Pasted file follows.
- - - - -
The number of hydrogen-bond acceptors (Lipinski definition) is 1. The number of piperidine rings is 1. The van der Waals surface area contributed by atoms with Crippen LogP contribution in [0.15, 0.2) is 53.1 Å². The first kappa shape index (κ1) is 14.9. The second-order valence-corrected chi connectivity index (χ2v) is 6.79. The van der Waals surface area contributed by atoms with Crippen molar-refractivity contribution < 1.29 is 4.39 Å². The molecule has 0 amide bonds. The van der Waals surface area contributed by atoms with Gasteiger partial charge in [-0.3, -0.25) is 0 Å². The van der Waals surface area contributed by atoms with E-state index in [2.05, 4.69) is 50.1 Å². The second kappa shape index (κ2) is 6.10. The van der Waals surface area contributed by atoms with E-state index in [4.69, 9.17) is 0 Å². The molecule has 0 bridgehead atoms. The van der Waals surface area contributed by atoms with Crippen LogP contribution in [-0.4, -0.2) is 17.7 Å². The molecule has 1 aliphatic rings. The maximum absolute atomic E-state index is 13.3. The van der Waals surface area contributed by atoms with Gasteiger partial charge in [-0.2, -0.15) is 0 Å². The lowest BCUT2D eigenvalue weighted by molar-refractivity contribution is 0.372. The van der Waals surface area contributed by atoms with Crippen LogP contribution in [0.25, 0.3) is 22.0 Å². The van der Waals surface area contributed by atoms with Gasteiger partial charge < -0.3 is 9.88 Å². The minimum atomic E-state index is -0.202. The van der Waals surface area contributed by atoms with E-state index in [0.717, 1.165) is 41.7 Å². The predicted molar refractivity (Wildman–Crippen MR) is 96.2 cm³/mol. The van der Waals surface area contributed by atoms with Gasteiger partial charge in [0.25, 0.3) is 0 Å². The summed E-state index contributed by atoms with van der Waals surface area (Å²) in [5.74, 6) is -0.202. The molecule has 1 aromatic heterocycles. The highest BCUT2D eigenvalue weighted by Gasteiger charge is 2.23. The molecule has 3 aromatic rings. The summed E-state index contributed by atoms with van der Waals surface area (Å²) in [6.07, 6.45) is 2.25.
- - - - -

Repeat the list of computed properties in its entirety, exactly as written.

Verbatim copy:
The number of hydrogen-bond acceptors (Lipinski definition) is 1. The number of piperidine rings is 1. The van der Waals surface area contributed by atoms with Crippen LogP contribution in [0.15, 0.2) is 53.1 Å². The first kappa shape index (κ1) is 14.9. The second-order valence-corrected chi connectivity index (χ2v) is 6.79. The van der Waals surface area contributed by atoms with Crippen molar-refractivity contribution < 1.29 is 4.39 Å². The molecule has 0 amide bonds. The van der Waals surface area contributed by atoms with Gasteiger partial charge in [-0.3, -0.25) is 0 Å². The van der Waals surface area contributed by atoms with E-state index in [2.05, 4.69) is 50.1 Å². The second kappa shape index (κ2) is 6.10. The van der Waals surface area contributed by atoms with E-state index in [4.69, 9.17) is 0 Å². The molecule has 0 bridgehead atoms. The van der Waals surface area contributed by atoms with Crippen LogP contribution in [-0.4, -0.2) is 17.7 Å². The molecule has 1 aliphatic rings. The maximum absolute atomic E-state index is 13.3. The van der Waals surface area contributed by atoms with Gasteiger partial charge in [-0.2, -0.15) is 0 Å². The lowest BCUT2D eigenvalue weighted by molar-refractivity contribution is 0.372. The van der Waals surface area contributed by atoms with Crippen LogP contribution in [0.25, 0.3) is 22.0 Å². The van der Waals surface area contributed by atoms with Gasteiger partial charge < -0.3 is 9.88 Å². The minimum atomic E-state index is -0.202. The van der Waals surface area contributed by atoms with E-state index in [0.717, 1.165) is 41.7 Å². The predicted molar refractivity (Wildman–Crippen MR) is 96.2 cm³/mol. The van der Waals surface area contributed by atoms with Gasteiger partial charge in [0.25, 0.3) is 0 Å². The summed E-state index contributed by atoms with van der Waals surface area (Å²) in [5.74, 6) is -0.202. The molecule has 1 aromatic heterocycles. The highest BCUT2D eigenvalue weighted by Gasteiger charge is 2.23. The molecule has 3 aromatic rings. The summed E-state index contributed by atoms with van der Waals surface area (Å²) in [6.07, 6.45) is 2.25.